Huon Valley Mid-Winter Fest

Searching for critical mass

One of the magic things that happens when a group of people build cohesion around values and/or aspirations is that the critical mass builds upon itself, attracting more of the same. We all see this throughout our lives when we’ve worked in great teams, or been involved with a group of people working to a common purpose. It might be a team at work, a group of musicians or a community organization. It’s a great feeling and is an incredible attractor, making others want to join in – to be part of the magic. We all want that feeling of belonging, of being part of something bigger than ourselves.

I sense that happening across Tasmania, both at the local level around towns and regions but also collectively across the state. As I wrote in the last feature, Tasmania represents a dream for many people and what’s happening now is that magical moment of critical mass is arriving, as the dream becomes reality for enough people to make the trend self reinforcing.

One of the results is a boom in tourism as people come to visit, wanting to find out what everyone is talking about, wanting to taste the magic – in the case of the food producers literally. But what is that magic about? What are we searching for?

Staring at the fire, at Huon Valley Mid-Winter Fest.

Staring at the fire at Huon Valley Mid-Winter Fest (photo by Callan Back)

I’m convinced that a major driver is the growing sense that, for those of us in the rich world, the Western model of human progress is starting to look a bit empty of personal satisfaction. That working hard to make more money to buy more stuff to convince ourselves we’re successful might have worked for while but now we’ve started to wonder what the end game is. How much is enough? What makes a life well lived?

I would argue that consumption and “having stuff” is a natural and understandable state for humans. As we’ve developed our society over the past few thousand years we often haven’t had enough stuff – things like a reliable food supply, safe places to live, being comfortable and warm, having clean water. So we became wired to get stuff and hold on to it when we could. Getting from there to where most of us in the West were by the 70’s or 80’s – having our basic needs met – made sense.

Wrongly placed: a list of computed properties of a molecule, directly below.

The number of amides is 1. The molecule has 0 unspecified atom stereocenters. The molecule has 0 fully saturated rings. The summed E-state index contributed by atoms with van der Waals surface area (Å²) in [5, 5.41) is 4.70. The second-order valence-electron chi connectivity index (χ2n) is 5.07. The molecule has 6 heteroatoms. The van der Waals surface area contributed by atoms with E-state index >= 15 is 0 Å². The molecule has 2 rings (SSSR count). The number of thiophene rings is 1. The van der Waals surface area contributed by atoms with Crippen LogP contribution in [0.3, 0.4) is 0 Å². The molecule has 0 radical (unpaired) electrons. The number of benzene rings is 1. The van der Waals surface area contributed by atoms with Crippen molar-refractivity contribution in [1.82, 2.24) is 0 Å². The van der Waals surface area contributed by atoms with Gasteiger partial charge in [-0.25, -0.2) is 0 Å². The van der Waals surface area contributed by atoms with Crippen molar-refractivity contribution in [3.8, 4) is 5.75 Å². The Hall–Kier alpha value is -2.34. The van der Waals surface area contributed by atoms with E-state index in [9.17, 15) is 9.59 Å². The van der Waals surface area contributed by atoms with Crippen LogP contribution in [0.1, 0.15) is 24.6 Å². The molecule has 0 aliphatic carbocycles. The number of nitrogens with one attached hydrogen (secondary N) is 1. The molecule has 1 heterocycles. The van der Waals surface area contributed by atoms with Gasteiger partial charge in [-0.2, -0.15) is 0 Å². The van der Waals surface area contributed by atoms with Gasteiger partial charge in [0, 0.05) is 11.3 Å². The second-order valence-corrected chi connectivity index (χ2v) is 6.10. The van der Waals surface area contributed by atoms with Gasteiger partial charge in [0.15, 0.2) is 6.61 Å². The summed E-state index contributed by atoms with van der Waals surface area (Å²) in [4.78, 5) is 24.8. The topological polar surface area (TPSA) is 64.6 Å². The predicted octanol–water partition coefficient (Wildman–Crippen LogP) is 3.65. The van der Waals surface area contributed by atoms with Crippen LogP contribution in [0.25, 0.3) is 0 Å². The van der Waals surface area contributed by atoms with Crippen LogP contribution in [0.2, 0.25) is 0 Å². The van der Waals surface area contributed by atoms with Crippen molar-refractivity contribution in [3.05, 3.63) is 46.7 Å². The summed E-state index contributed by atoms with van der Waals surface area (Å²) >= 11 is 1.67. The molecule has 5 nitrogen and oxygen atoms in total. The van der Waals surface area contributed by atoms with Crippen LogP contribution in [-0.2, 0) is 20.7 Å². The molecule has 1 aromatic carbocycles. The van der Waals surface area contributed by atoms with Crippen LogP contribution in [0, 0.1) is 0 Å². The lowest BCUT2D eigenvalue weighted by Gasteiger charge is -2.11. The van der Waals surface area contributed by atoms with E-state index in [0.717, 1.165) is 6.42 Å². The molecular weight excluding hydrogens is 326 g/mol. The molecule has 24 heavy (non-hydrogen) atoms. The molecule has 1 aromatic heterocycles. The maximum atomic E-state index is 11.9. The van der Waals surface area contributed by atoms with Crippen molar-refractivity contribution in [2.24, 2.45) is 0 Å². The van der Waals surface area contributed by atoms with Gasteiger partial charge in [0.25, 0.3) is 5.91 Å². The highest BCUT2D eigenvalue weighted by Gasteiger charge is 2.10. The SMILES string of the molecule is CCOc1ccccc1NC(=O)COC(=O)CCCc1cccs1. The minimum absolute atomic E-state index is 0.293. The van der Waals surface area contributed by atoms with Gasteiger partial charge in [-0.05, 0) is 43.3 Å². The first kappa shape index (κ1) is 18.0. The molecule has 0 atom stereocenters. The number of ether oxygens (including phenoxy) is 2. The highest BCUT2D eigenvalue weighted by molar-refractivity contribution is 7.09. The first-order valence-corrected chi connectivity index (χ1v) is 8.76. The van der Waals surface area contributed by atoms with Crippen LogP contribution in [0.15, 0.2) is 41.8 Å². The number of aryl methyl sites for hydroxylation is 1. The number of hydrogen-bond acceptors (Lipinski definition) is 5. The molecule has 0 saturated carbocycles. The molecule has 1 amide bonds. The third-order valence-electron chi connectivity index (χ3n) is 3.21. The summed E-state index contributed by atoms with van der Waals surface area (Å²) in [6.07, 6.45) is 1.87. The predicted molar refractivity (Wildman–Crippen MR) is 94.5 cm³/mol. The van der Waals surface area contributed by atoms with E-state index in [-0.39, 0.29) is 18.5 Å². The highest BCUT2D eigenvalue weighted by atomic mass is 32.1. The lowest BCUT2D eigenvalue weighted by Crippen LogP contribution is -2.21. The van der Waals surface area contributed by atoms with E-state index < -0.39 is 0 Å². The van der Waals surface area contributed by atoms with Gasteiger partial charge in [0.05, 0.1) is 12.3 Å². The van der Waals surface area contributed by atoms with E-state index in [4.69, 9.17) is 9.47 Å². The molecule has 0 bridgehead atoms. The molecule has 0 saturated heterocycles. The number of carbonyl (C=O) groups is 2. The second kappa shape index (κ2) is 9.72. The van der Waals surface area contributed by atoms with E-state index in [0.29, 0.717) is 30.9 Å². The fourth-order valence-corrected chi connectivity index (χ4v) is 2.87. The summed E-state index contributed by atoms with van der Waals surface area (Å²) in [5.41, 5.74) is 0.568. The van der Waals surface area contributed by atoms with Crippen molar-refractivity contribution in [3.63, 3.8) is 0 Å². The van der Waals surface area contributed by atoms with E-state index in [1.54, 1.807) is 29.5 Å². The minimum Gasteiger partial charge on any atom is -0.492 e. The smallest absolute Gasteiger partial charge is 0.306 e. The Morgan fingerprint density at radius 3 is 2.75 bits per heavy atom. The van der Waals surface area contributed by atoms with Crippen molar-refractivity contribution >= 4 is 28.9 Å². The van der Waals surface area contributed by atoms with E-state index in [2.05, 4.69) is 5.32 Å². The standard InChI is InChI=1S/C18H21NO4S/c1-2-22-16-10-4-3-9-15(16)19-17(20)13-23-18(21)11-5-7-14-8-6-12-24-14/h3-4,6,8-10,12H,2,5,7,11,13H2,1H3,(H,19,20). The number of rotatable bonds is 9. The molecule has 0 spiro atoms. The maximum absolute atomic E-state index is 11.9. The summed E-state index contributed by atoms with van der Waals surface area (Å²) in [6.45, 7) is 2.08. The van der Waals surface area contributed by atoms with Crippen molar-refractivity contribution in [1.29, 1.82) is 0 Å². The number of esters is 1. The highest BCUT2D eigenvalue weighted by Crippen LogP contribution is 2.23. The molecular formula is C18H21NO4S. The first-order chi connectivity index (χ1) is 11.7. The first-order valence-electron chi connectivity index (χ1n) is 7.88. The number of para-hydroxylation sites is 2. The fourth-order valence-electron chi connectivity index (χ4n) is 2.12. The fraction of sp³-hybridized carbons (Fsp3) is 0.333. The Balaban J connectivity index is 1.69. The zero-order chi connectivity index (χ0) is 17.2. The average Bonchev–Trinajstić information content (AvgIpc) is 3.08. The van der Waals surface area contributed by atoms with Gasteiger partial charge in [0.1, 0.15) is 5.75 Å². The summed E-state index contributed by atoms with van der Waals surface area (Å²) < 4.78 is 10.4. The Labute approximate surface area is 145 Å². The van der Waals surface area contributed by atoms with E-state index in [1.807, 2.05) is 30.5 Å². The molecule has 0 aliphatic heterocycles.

But then we got way too carried away, slowly but surely unwinding the communities we had built while, seeking to replace the resulting emptiness, surrounding ourselves with mountains of crap bought by climbing up mountains of credit card debt. As the writer Clive Hamilton describes it, our credit fuelled global economy had been built on the idea that we should “spend money we haven’t got, to buy stuff we don’t need, to impress people we don’t like!”

I think people like Tasmania because it feels like it’s different to that. Of course people here buy stuff, go to work and have credit cards! But there’s something deeper going on here, as people rebuild communities, explore food that feels real and share their lives and journey’s in festivals, cafes and local markets. Some dismiss this as the luxurious navel gazing of the financially comfortable. But that idea doesn’t bear scrutiny against the reality that Tasmanians are not wealthy in the financial sense, with a per capita income and wealth lower than the Australian average. And they tend to work for their living rather than living for their work. One of the things I notice here is how many people don’t have full time jobs but instead manage multiple sources of income, running small farms, while working in local cafes, doing odd jobs and selling some art work to collectively make enough to make ends meet. They buy second hand clothes, they get building materials and furniture from the “tip shop” (a charity run second hand shop at the local waste station) and they fix things. Many of them, by the way, are real characters with great stories and I’ll introduce you to many of them over the coming months.

They talk to each other, they know where they belong and they help each other out. Sure, it’s not like that for everyone here but you can feel it building, a critical mass of people looking for something more and many of them finding it. While their bank balances might be low, their lives are rich. And they’re getting richer every day.

Kids playing in the hay, at Huon Valley Mid-Winter Fest.

Kids playing in the hay at Huon Valley Mid-Winter Fest (photo by Callan Back)

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